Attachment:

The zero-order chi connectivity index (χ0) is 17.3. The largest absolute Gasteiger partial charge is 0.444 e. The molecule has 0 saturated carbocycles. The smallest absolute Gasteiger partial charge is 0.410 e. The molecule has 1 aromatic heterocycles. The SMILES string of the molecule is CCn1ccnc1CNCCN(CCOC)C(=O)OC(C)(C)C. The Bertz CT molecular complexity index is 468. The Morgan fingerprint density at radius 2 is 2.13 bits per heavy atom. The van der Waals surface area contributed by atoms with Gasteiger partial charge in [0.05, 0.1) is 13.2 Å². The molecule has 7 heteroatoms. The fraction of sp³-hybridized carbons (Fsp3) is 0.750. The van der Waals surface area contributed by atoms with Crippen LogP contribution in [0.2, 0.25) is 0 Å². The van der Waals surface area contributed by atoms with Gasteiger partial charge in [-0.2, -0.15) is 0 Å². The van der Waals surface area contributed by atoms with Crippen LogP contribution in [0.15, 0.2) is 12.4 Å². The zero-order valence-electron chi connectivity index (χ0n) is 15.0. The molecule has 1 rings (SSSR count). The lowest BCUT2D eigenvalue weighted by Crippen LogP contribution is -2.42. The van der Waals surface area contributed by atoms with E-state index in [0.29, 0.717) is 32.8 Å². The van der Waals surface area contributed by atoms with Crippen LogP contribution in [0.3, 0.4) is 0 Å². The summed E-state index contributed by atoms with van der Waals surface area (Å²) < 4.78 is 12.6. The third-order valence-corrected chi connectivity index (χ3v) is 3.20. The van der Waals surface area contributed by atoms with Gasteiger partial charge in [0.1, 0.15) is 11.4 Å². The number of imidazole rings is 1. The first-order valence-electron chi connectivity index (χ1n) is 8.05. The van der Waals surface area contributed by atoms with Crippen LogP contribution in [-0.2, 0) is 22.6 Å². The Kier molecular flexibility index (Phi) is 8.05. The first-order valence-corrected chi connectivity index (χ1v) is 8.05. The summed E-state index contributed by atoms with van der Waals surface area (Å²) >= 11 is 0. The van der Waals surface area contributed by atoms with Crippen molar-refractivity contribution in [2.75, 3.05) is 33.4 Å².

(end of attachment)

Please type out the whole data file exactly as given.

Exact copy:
The zero-order chi connectivity index (χ0) is 17.3. The largest absolute Gasteiger partial charge is 0.444 e. The molecule has 0 saturated carbocycles. The smallest absolute Gasteiger partial charge is 0.410 e. The molecule has 1 aromatic heterocycles. The SMILES string of the molecule is CCn1ccnc1CNCCN(CCOC)C(=O)OC(C)(C)C. The Bertz CT molecular complexity index is 468. The Morgan fingerprint density at radius 2 is 2.13 bits per heavy atom. The van der Waals surface area contributed by atoms with Gasteiger partial charge in [0.05, 0.1) is 13.2 Å². The molecule has 7 heteroatoms. The fraction of sp³-hybridized carbons (Fsp3) is 0.750. The van der Waals surface area contributed by atoms with Crippen LogP contribution in [0.2, 0.25) is 0 Å². The van der Waals surface area contributed by atoms with Gasteiger partial charge in [-0.2, -0.15) is 0 Å². The van der Waals surface area contributed by atoms with Crippen LogP contribution in [0.15, 0.2) is 12.4 Å². The zero-order valence-electron chi connectivity index (χ0n) is 15.0. The molecule has 1 rings (SSSR count). The lowest BCUT2D eigenvalue weighted by Crippen LogP contribution is -2.42. The van der Waals surface area contributed by atoms with E-state index in [0.29, 0.717) is 32.8 Å². The van der Waals surface area contributed by atoms with Crippen LogP contribution in [0.3, 0.4) is 0 Å². The summed E-state index contributed by atoms with van der Waals surface area (Å²) < 4.78 is 12.6. The third-order valence-corrected chi connectivity index (χ3v) is 3.20. The van der Waals surface area contributed by atoms with Gasteiger partial charge in [0.1, 0.15) is 11.4 Å². The number of imidazole rings is 1. The first-order valence-electron chi connectivity index (χ1n) is 8.05. The van der Waals surface area contributed by atoms with Crippen LogP contribution in [-0.2, 0) is 22.6 Å². The Kier molecular flexibility index (Phi) is 8.05. The first-order valence-corrected chi connectivity index (χ1v) is 8.05. The summed E-state index contributed by atoms with van der Waals surface area (Å²) >= 11 is 0. The van der Waals surface area contributed by atoms with Crippen molar-refractivity contribution in [2.75, 3.05) is 33.4 Å².